We will need to watch Covid-19 very carefully to not get surprised by a second (or third) peak. I’m beginning to wonder if the unequal distribution of Covid-19 risk (the elderly are MUCH more likely to die from it than the young) will muddy the data.
Another thing that might muddy the data is if America embraces “flatten the curve and raise the line.” Obviously flattening the curve by taking self-protective measures would, you know, flatten the curve. If we institute a nationwide lockdown that will flatten it further. If we then invest in increasing our health care capacity as China and South Korea have done (raising the line), we’ll have less impetus to stick to a hard curve-flattening and can expect to see some wobble. However, overall the exponential rise should be disarmed and the peaks lower, which means fewer cases and fewer deaths.
Back to innovation
If you run in innovation circles you hear a lot about “failing forward” and “good failure.” These are true and good concepts, but situational: they refer to, say, putting a rough prototype in the hands of early users, learning all the things they hate about it, and actually improving those so the next version is better. It’s analogous to practicing a sport or a musical instrument, noting your mistakes, doing the work to reduce or remove them, and practicing some more.
But there is bad, even catastrophic, failure in innovation. What if a performer or athlete just doesn’t practice? What if they’re like “Yeah I think I have a concert coming up but I’m not even going to check to see if my violin needs strings?” If we just totally fail to see what is happening and act accordingly, we’ve failed the bad way. If we stop introducing new capabilities and just let our products or services become obsolete, we’ve failed.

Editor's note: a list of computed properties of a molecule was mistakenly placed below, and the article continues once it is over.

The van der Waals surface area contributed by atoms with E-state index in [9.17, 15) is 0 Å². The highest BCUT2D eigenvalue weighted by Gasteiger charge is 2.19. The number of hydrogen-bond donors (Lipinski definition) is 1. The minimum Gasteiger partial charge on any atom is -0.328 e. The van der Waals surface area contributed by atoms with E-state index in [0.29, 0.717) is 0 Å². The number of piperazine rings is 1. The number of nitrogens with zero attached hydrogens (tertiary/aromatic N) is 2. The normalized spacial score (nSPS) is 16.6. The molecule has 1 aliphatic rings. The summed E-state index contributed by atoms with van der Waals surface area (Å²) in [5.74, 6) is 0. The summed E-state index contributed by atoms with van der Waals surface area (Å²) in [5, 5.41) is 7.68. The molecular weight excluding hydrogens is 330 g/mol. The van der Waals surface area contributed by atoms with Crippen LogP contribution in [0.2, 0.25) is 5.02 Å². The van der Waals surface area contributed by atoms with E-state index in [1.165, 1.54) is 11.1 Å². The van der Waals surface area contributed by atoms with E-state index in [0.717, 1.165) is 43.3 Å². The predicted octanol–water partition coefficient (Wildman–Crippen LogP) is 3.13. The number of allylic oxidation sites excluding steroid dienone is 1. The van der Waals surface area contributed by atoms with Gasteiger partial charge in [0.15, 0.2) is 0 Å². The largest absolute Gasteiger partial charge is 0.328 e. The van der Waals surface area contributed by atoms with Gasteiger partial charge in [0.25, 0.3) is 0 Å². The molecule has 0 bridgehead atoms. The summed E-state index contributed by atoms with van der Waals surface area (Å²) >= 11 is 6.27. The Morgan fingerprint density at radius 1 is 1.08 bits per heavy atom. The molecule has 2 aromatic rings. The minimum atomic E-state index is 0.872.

We have to simultaneously maintain a strategic mindset (what is our value prop? what is our guiding star?), an operational mindset (what are the main ways to get there?), and a tactical mindset (what do we need to do RIGHT NOW?). I’ve written about the cynefin framework before and it’s always helpful for this. It may also be helpful for decision-makers who are trying to figure out how to respond to Covid-19 right now.
We’re in the Chaos quadrant. That means OODA: Observe, Orient, Decide, Act. Do it fast. Do what you need to do to get off the X and move to Complex or Complicated. I personally think the Covid-19 situation has enough moving parts that it’s going to be Complex at best, but maybe smarter people than me can shift us into just Complicated. From there, everything is figureoutable.
But right now, we are in the ramp-up to exponential, and the best time to act has already passed.
The third draft…is this one (Nov 2020).
I kind of hit and kind of missed. Geography (coastal vs. Midwest, urban vs. rural) has played at least as big a role. The exponential peak wasn’t as bad, but the rolling peaks are still bad. We are now hitting the second big peak with no real change from March.
I’d love to hear your thoughts on this…how has your thinking about “The Rona” (as it’s called now) changed? What have we learned and what do we still need to learn? Will we pivot in time to reduce the third peak?